What do people who have been living on a tiny island in the middle of the ocean do when they go on vacation? Go to the beach, of course!
This morning my sister and I (or rather I) laid low as I was nursing a bit of a cold, but then in the afternoon we decided to take the short trip to the coast to see some favorite spots on the north Oregon coast, as well as to finish up the shopping I had started yesterday for cold weather New Zealand clothes.
It was a beautiful blue sky day, and about as pleasant as it gets there on the coast. I was only a bit chilly at times, thanks to my thinned tropical blood, as you can guess from the differences in what my sister and I were wearing. I was also not quite brave enough this time to wade in the water, as many accustomed to the colder waters were doing, especially when I was not quite feeling 100%.
One of the places we stopped at was new to me, Fort Stevens State Park. Caitlin had been there before with some friends, but had not seen the shipwreck as exposed as it was today.
The Peter Iredale was a barque that ran aground while sailing from Mexico to Portland, Oregon late in 1906. Everyone on board survived, but the ship was badly damaged and eventually the remains were left alone.
We later drove further south to Ecola State Park, a great lookout point over one of our family’s favorite vacation spots, Cannon Beach.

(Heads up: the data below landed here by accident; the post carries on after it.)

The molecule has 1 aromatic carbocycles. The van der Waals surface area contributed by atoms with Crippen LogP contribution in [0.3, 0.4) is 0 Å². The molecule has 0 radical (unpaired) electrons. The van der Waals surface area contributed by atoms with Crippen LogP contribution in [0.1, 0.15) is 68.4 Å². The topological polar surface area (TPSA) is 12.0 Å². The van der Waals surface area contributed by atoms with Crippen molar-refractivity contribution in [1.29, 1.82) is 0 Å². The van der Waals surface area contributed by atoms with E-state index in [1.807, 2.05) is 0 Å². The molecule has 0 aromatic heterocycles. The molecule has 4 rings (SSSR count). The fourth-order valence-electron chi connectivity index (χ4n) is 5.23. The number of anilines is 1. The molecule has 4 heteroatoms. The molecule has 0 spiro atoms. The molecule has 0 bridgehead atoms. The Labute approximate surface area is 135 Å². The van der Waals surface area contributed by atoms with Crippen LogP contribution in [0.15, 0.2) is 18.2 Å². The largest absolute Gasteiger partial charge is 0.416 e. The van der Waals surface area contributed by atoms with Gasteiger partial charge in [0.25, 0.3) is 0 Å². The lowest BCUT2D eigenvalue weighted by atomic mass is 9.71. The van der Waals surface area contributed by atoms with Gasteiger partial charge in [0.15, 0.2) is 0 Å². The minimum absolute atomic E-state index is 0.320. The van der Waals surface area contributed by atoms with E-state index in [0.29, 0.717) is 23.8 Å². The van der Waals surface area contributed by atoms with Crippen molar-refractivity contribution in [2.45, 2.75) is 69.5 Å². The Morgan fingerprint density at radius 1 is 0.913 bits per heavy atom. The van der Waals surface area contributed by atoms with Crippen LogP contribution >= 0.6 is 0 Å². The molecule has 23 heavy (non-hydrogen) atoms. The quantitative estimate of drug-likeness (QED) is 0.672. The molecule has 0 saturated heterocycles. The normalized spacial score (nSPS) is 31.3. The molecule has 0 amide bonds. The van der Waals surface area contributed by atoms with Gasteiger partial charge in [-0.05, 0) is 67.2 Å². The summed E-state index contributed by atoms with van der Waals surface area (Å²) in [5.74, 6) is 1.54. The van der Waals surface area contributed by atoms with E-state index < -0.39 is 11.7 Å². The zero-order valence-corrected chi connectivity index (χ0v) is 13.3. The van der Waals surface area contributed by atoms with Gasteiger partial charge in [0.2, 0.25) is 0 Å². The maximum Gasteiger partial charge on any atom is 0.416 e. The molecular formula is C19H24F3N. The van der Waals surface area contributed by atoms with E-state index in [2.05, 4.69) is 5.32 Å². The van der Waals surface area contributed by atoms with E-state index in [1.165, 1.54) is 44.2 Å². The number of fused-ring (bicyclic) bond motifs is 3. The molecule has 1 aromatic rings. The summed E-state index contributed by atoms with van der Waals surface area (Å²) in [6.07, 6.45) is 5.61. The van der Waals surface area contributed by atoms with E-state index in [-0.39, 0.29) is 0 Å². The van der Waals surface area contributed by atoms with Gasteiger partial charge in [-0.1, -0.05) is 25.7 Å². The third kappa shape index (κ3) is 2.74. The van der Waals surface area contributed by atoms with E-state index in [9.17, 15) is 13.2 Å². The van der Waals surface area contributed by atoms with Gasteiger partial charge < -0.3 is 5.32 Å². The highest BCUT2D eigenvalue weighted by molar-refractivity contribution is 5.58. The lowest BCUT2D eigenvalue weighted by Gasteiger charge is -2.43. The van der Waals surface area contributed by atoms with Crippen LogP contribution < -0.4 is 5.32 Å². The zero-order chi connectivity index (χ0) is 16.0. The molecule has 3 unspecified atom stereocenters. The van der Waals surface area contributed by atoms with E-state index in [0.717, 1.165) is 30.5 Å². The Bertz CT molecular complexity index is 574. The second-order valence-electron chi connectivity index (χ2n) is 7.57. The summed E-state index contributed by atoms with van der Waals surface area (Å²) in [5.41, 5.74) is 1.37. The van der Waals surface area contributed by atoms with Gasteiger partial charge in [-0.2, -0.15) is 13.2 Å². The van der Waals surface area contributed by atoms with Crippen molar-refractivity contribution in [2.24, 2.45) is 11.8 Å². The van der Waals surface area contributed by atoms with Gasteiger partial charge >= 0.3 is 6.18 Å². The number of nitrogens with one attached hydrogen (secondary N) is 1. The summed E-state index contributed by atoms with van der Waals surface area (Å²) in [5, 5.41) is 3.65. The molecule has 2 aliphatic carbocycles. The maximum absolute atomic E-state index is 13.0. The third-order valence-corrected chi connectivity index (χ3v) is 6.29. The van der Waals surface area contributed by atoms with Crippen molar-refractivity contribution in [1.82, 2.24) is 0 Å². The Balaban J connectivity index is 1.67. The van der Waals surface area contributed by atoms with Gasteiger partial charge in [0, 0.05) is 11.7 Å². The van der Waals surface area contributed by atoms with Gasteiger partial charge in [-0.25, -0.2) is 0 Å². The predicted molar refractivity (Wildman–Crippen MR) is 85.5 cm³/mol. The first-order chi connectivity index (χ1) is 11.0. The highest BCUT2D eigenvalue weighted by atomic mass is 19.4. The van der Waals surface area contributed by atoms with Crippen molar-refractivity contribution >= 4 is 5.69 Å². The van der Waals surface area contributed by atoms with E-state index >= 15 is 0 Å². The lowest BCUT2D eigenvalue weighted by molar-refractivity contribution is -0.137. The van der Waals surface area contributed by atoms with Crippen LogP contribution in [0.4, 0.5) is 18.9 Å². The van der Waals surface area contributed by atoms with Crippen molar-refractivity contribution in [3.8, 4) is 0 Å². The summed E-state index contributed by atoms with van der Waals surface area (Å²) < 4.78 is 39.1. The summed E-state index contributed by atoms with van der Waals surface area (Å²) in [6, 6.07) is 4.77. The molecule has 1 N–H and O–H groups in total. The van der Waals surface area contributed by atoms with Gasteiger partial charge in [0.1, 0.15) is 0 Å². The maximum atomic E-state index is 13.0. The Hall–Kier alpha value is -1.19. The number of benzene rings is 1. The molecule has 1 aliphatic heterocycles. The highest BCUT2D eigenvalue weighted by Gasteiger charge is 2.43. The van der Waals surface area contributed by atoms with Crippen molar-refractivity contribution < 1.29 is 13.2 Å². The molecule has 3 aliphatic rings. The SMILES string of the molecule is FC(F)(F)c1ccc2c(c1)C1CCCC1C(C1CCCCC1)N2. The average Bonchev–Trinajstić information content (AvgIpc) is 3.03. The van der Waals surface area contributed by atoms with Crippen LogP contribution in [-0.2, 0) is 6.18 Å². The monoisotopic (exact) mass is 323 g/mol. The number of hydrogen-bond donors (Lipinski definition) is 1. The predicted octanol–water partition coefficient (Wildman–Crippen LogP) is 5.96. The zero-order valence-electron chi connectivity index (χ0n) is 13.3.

We also had fine viewing conditions from the park out to one of my favorite lighthouses, Tillamook Rock Lighthouse, fondly known as “Terrible Tilly”. I got a book about this light over 10 years ago and was fascinated by its story.
Tilly was built in the late 1800s, on a tiny rock (yes, much smaller than Kwaj…only about an acre, if that!) just over a mile out to sea, and about 20 miles south of the mouth of the Columbia River that separates the states of Oregon and Washington.
After many years of being the most expensive lighthouse to maintain, through many ferocious Pacific storms, Tilly was retired in the 1950s and the private owners converted it to a columbarium (storage for urns with cremated remains). The only way to reach the lighthouse is by helicopter, and sadly it is not open to the public.
It was wonderful to spend even a brief time looking out over the terrific Pacific, especially as I had just come from an island some 5,000 miles southwest of where I stood, and would soon be traveling to another Pacific destination some 7,500 miles or so away.
For the first time, though, I was at least initially more taken by views of the forests and mountains, as it’s been so long since seeing good ones of both. My sister teased me that the trees around Ecola State Park that I took a couple photos of before finishing my ocean shots were probably not used to being photographed by most tourists.
We’ll probably go check out more forests and/or mountains in the next day or two, but I am glad we were able to see one of my favorite and most frequented spots on the coast. 🙂
For the whole album, including a few more photos from the coast, check out this Flickr set.